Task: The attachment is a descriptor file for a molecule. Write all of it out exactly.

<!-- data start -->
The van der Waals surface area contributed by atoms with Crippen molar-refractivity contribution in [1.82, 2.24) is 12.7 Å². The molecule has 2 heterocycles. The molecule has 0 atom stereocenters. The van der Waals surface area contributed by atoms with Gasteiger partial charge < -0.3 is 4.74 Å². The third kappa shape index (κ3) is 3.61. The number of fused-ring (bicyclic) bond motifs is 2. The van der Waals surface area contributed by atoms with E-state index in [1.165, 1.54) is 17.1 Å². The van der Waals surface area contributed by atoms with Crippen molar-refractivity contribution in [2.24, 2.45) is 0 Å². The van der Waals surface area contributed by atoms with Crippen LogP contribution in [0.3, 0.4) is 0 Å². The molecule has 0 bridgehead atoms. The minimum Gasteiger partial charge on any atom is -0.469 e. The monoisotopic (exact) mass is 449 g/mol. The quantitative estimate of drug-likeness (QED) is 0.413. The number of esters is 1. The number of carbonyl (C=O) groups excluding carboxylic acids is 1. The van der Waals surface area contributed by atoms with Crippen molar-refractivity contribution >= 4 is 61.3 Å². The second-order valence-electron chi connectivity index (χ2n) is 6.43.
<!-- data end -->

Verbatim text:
The van der Waals surface area contributed by atoms with Crippen molar-refractivity contribution in [1.82, 2.24) is 12.7 Å². The molecule has 2 heterocycles. The molecule has 0 atom stereocenters. The van der Waals surface area contributed by atoms with Gasteiger partial charge < -0.3 is 4.74 Å². The third kappa shape index (κ3) is 3.61. The number of fused-ring (bicyclic) bond motifs is 2. The van der Waals surface area contributed by atoms with E-state index in [1.165, 1.54) is 17.1 Å². The van der Waals surface area contributed by atoms with Crippen molar-refractivity contribution in [2.24, 2.45) is 0 Å². The van der Waals surface area contributed by atoms with Crippen LogP contribution in [0.3, 0.4) is 0 Å². The molecule has 0 bridgehead atoms. The minimum Gasteiger partial charge on any atom is -0.469 e. The monoisotopic (exact) mass is 449 g/mol. The quantitative estimate of drug-likeness (QED) is 0.413. The number of esters is 1. The number of carbonyl (C=O) groups excluding carboxylic acids is 1. The van der Waals surface area contributed by atoms with Crippen molar-refractivity contribution >= 4 is 61.3 Å². The second-order valence-electron chi connectivity index (χ2n) is 6.43.